Bedsores, also known as pressure ulcers, are a common preventable problem amongst nursing home residents due to medical malpractice or neglect and failure to adequately treat the patients needs. Most commonly effecting the tailbone area, heels, ankles and lower back, bed sores are a common cause of infections that can ultimately lead to death in nursing home residents.
Bedsores come are diagnosed by a medical professional into stages 1 – 4. Stage 1 typically have not fully opened and are red or purple spots on the skin that can be warm or sore to the touch and indicate the initial stage of skin breakdown. Stage 1 bedsores can be treated by removing the pressure and keeping the effected area dry and clean. Dietary changes can also help in the recovery process.
Stage 2 bedsores will appear as a shallow crater or wound or look similar to a blister that is filled with fluid and about to pop. Stage two pressure sores may include drainage and are more likely to be painful. Treatment for stage 2 bedsores also requires removing pressure from the site and using specialized dressings to keep the area dry and clean to try to prevent infection.
Stage 3 bedsores are diagnosed when the top two layers of skin have broken and the fatty tissue below is beginning to be effected. Stage 3 bedsores will have visible skin breakdown that shows the internal fatty layer. Stage 3 bedsores are also highly prone to infection. Signs of infection are foul odor, pus, redness and drainage. Stage 3 bedsores may require attention from a surgeon to debride (clean) the wound, specialized mattresses to remove pressure and antibiotic therapy.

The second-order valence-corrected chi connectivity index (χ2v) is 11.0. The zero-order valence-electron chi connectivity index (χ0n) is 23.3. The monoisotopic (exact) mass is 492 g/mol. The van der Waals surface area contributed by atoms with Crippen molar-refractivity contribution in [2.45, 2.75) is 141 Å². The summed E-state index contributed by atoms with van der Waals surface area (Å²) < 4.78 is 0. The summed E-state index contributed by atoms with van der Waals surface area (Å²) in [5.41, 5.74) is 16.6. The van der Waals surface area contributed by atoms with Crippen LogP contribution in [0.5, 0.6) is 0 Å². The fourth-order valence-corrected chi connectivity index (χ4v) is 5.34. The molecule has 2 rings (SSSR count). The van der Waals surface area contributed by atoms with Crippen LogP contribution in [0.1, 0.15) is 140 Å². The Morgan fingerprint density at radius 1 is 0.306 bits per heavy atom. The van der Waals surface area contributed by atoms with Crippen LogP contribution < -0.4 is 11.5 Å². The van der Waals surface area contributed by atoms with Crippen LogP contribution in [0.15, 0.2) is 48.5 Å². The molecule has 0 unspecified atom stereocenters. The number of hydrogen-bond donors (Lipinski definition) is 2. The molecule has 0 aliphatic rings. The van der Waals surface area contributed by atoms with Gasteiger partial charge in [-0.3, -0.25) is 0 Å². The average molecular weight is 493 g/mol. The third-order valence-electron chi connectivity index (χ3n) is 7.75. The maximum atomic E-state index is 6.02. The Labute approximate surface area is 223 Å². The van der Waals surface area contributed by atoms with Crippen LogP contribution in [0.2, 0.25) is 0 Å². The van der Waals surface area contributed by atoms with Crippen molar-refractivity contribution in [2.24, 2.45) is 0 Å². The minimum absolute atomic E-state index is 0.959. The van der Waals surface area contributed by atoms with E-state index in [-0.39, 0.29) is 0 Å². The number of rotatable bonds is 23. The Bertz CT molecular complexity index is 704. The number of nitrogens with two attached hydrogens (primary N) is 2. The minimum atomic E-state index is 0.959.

Stage 4 bedsores are the most serious classification of bedsore and are highly painful and have large amounts of dead tissue. Often the actual bone is visible and they are commonly infected. A stage 4 bedsore has gone through the existing layers of skin and fatty tissue all the way to the bone or ligaments at the site of the bedsore. If a bedsore reached stage 4, immediate medical intervention is necessary to attempt to keep the wound clean and from growing in size.
Unstageable bedsores are bedsores that are covered in a scab like substance called eschar that prevents the medical professional staging the bedsore from recognizing the true depth of the sore. If a bedsore is unstageable, it will need to be debrided (surgically cleaned) so that the dead tissue is removed and the doctor can appreciate the true depth of the sore and determine the appropriate level of care needed.
Bedsores are preventable injuries. They can be prevented by changing the residents position every 2-3 hours to move the pressure sites on the body or 15 minutes of the resident is in a wheel chair. There are also specialized mattresses and cushions that help increase airflow to an area to prevent pressure from developing. Resident skin health should be checked frequently to ensure that potential bedsores are recognized at the stage 1 level and do not develop into the more dangerous stage 3 or stage 4.
If you or a loved one is suffering from a nursing home or hospital acquired bedsore, our medical malpractice lawyers may be able to help you handle your claim. Click the contact us link below.